Workshop and Table
Finding a suitable workshop in N. Ireland was not easy. With a 23 ft. beam she was going to be too wide for most of the local roads. The options were to build in sections, find a shed by the water or create my own space. In the end I went for the third option and rented a small holiday cottage on the shores of Strangford Loch with the use of a patch of a field on which to erect a polytunnel.
It was easy enough to find a second hand mushroom polytunnel and it took just a couple of weeks to erect. Am finding it satisfactory to work in but not ideal. The uneven floor makes it difficult to measure some jobs accurately and also for shifting heavy items around. It gets hot in sunshine (have put up a nylon sunscreen on the roof) and cools quickly. And it blew away over my first winter. But for a one-off project it is working well enough. Have found that for resin work my limit is about 8 months of the year - winter is just too cold and too much humidity.
The next job was to build a table for the panels. Kelsall designs are build by making flat full size panels on a worktop and then bending them to shape by appropriate use of grooves/dart cuts and the reduced fibreglass in areas where there are greater curves. Each panel is a sandwich of gel coat, glass, foam and glass. The table needs to have a perfect surface, waxed so it will release the gel coat. Building the 50ft x 8ft table was easy enough, the surface was more problematic. I surfaced it with Formica and got a kitchen fitter in to help me with the job. The usual method is to use contact adhesive to glue down the Formica but unfortunately we used PVA instead and over the coming months, particularly the winter, the Formica bubbled up and delaminated. However at the time it appeared satisfactory.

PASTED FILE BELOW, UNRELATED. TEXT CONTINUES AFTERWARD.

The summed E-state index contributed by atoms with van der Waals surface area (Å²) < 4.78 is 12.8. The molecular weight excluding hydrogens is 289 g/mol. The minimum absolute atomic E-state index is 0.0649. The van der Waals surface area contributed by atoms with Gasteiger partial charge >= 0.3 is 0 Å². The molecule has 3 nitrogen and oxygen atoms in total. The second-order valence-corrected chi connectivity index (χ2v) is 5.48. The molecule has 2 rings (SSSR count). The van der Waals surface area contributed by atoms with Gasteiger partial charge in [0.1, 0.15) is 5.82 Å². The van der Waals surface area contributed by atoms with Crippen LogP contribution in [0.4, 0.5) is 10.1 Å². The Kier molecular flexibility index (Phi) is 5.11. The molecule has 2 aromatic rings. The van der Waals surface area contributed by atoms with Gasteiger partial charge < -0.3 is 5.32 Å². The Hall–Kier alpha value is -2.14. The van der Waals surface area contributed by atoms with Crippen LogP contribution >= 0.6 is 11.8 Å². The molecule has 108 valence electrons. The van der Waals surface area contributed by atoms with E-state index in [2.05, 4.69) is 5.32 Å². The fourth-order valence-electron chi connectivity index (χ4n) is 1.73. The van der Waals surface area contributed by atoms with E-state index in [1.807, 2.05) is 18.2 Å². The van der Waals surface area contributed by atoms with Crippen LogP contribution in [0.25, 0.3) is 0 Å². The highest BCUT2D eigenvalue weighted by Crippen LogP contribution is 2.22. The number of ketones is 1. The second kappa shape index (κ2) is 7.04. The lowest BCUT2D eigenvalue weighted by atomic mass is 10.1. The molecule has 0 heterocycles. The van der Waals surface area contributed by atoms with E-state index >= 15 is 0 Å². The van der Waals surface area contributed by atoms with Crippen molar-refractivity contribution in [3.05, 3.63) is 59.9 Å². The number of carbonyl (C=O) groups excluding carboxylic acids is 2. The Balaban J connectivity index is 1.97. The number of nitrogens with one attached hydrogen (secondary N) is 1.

The next job was to do some tests and infuse the first panel. Was using resin infusion to wet out the fibreglass (more on this on the next page), the method is to roll out a layer of gel coat, then lay on the glass/foam/glass dry. The whole thing is then vacuum bagged and the resin drawn through using a vacuum. After some trial and error got my infusion process working and infused the first panel. All seemed to go well and with much relief I closed up shop for the day. However all was not well, there had been a leak through the table and a large section of the bottom of the panel had not been infused. The cause of the problem was the joins in the Formica, I had filled the cracks with plasticene and taped over with packing tape. Unfortunately the resin had reacted with the tape and lifted it, allowing air to get in - a problem that had not occured on any of my test pannels. It was to be another 8 months and £1200 in materials before I successfully infused a panel, in the end I resurfaced the table using beta boards (used by construction builders for shuttering boards to pour concrete) - biscuit jointed together and the joins sealed with epoxy.
In retrospect I think I started working with the infusion process with insufficient understanding or experience of how to make it work. Derek reports that his recommended procedure has evolved since this time and can be contacted for the latest advice/information.